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Hazelnut Muffins with Chocolate Hazelnut Mousse Topping

  • Vegetarian Diet

    Diet based on cereals, pulses, nuts, seeds, vegetables, fruits and other animal foods such as honey and eggs. Excludes meat, fish, mollusks.

Hazelnut Muffins with Chocolate Hazelnut Mousse Topping


For the muffins

  • Preheat oven to 180* C (350* F) Fan.
  • Beat the egg whites in a mixer with the whisk attachment, until you create a meringue, but don’t make it too stiff.
  • Transfer to a bowl.
  • Without cleaning out the mixer’s bowl, beat the sugar, butter and honey in the mixer until light and fluffy.
  • Remove mixing bowl from stand, add the flour and finely ground hazelnuts and fold with a spatula until completely combined.
  • Add 1/3 of the meringue and mix well with spatula.
  • Add the rest of the meringue in 2 batches, gently folding with the spatula.
  • Do NOT overmix so that you don’t lose the meringue’s volume.
  • Transfer to 10-15 muffin tins that have been lined with cupcake liners.
  • Bake for 10-15 minutes, until you insert a toothpick and it comes out dry and clean.
  • When ready, remove from oven and set aside to cool completely.

For the chocolate hazelnut mousse

  • Melt the chocolate in a bain marie or microwave.
  • Let it cool to about body temperature…..37* C (98* F).
  • In the meantime, beat the heavy cream and vanilla in a mixer using the whisk attachment, until it becomes a nice and thick whipped cream.
  • To the melted chocolate, add 1/3 of the whipped cream and vigorously stir with a spatula until completely incorporated. It is important for the chocolate to have cooled so that the whipped cream doesn’t split from the heat.
  • Then add the chocolate-cream mixture to the rest of the whipped cream and gently fold with a spatula.
  • Transfer mixture to a piping bag and refrigerate for at least 10 minutes before piping it over the muffins.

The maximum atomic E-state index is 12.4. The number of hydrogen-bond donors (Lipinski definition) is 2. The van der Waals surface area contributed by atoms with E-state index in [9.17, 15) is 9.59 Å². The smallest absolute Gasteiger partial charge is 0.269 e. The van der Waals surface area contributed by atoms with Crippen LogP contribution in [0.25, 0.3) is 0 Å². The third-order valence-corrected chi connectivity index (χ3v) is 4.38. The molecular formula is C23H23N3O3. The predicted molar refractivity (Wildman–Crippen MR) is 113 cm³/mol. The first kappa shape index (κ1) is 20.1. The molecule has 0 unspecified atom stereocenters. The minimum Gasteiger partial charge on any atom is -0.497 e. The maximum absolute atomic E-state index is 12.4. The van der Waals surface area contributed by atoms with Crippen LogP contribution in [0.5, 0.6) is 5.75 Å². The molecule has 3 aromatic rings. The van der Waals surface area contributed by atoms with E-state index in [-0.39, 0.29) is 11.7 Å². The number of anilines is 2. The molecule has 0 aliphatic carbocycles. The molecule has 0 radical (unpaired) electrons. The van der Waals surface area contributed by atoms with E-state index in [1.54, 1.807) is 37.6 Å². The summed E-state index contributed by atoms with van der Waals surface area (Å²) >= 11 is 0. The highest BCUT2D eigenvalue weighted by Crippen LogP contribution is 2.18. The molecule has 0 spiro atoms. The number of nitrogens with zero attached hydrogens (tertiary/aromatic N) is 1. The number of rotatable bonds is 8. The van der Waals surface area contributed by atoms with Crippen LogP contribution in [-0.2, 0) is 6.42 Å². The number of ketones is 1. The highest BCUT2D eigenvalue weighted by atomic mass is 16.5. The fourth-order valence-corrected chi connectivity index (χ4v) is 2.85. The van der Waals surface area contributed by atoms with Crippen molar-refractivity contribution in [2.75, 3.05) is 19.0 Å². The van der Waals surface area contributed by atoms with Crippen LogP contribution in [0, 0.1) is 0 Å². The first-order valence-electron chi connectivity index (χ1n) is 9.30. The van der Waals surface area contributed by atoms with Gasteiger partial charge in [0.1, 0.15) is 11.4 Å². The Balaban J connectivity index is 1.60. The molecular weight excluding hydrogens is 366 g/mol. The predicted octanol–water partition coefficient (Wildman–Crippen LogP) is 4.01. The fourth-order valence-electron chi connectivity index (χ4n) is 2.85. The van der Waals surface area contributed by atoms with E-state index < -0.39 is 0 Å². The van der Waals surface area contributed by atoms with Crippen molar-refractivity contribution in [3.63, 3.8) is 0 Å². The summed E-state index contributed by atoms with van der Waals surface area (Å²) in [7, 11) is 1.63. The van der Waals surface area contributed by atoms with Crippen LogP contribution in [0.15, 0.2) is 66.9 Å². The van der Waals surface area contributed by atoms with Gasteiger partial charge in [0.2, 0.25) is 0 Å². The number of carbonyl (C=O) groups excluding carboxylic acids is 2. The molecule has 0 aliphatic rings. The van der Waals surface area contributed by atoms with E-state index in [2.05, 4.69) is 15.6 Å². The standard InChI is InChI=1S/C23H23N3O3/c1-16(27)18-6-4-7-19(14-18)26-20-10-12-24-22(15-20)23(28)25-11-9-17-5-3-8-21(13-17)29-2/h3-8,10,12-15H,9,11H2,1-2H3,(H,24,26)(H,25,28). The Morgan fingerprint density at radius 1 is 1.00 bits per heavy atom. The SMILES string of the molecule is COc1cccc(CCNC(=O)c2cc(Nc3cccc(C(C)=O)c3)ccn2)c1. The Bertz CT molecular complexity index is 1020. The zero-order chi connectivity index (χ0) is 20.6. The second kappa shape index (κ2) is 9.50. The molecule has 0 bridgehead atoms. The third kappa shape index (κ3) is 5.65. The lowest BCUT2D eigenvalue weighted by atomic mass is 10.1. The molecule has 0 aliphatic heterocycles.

• When ready, pipe the mousse nicely over the muffins and dust with icing sugar.
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Nutrition information per portion

Calories (kcal)
29 %


Shows how much energy food releases to our bodies. Daily caloric intake depends mainly on the person’s weight, sex and physical activity level. An average individual needs about 2000 kcal / day.

Total Fat (g)
56 %

Fatty Acids

Are essential to give energy to the body while helping to maintain the body temperature. They are divided into saturated "bad" fats and unsaturated "good" fats.

Saturated Fat (g)
100 %

Saturated Fats

Known as "bad" fats are mainly found in animal foods. It is important to check and control on a daily basis the amount you consume.

Total Carbs (g)
17 %


The main source of energy for the body. Great sources are the bread, cereals and pasta. Use complex carbohydrates as they make you feel satiated while they have higher nutritional value.

Sugars (g)
42 %


Try to consume sugars from raw foods and limit processed sugar. It is important to check the labels of the products you buy so you can calculate how much you consume daily.

Protein (g)
18 %


It is necessary for the muscle growth and helps the cells to function well. You can find it in meat, fish, dairy, eggs, pulses, nuts and seeds.

Fibre (g)
17 %


They are mainly found in plant foods and they can help regulate a good bowel movement while maintaining a balanced weight. Aim for at least 25 grams of fiber daily.

Sodium (g)
2 %


A small amount of salt daily is necessary for the body. Be careful though not to overdo it and not to exceed 6 grams of salt daily

*Based on an adult’s daily reference intake of 2000 kcal.

*To calculate nutritional table data, we use software by Nutritics logo

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